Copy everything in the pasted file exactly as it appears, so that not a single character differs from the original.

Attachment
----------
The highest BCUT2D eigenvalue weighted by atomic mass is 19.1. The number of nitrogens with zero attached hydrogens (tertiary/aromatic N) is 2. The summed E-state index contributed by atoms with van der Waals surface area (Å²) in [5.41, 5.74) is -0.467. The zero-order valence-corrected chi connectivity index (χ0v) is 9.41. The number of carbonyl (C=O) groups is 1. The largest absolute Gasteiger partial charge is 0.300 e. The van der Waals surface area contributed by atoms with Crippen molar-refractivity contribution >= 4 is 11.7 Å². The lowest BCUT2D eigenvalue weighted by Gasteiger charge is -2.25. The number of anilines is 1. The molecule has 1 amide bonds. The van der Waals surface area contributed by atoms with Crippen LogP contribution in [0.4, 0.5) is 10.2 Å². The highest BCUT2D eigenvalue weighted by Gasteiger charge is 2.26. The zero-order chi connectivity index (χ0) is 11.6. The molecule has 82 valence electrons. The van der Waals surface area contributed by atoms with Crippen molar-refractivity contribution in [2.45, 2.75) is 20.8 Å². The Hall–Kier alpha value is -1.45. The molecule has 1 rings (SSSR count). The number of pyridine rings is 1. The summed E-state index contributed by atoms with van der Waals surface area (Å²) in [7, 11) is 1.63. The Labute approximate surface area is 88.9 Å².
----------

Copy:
The highest BCUT2D eigenvalue weighted by atomic mass is 19.1. The number of nitrogens with zero attached hydrogens (tertiary/aromatic N) is 2. The summed E-state index contributed by atoms with van der Waals surface area (Å²) in [5.41, 5.74) is -0.467. The zero-order valence-corrected chi connectivity index (χ0v) is 9.41. The number of carbonyl (C=O) groups is 1. The largest absolute Gasteiger partial charge is 0.300 e. The van der Waals surface area contributed by atoms with Crippen molar-refractivity contribution >= 4 is 11.7 Å². The lowest BCUT2D eigenvalue weighted by Gasteiger charge is -2.25. The number of anilines is 1. The molecule has 1 amide bonds. The van der Waals surface area contributed by atoms with Crippen LogP contribution in [0.4, 0.5) is 10.2 Å². The highest BCUT2D eigenvalue weighted by Gasteiger charge is 2.26. The zero-order chi connectivity index (χ0) is 11.6. The molecule has 82 valence electrons. The van der Waals surface area contributed by atoms with Crippen molar-refractivity contribution in [2.45, 2.75) is 20.8 Å². The Hall–Kier alpha value is -1.45. The molecule has 1 rings (SSSR count). The number of pyridine rings is 1. The summed E-state index contributed by atoms with van der Waals surface area (Å²) in [7, 11) is 1.63. The Labute approximate surface area is 88.9 Å².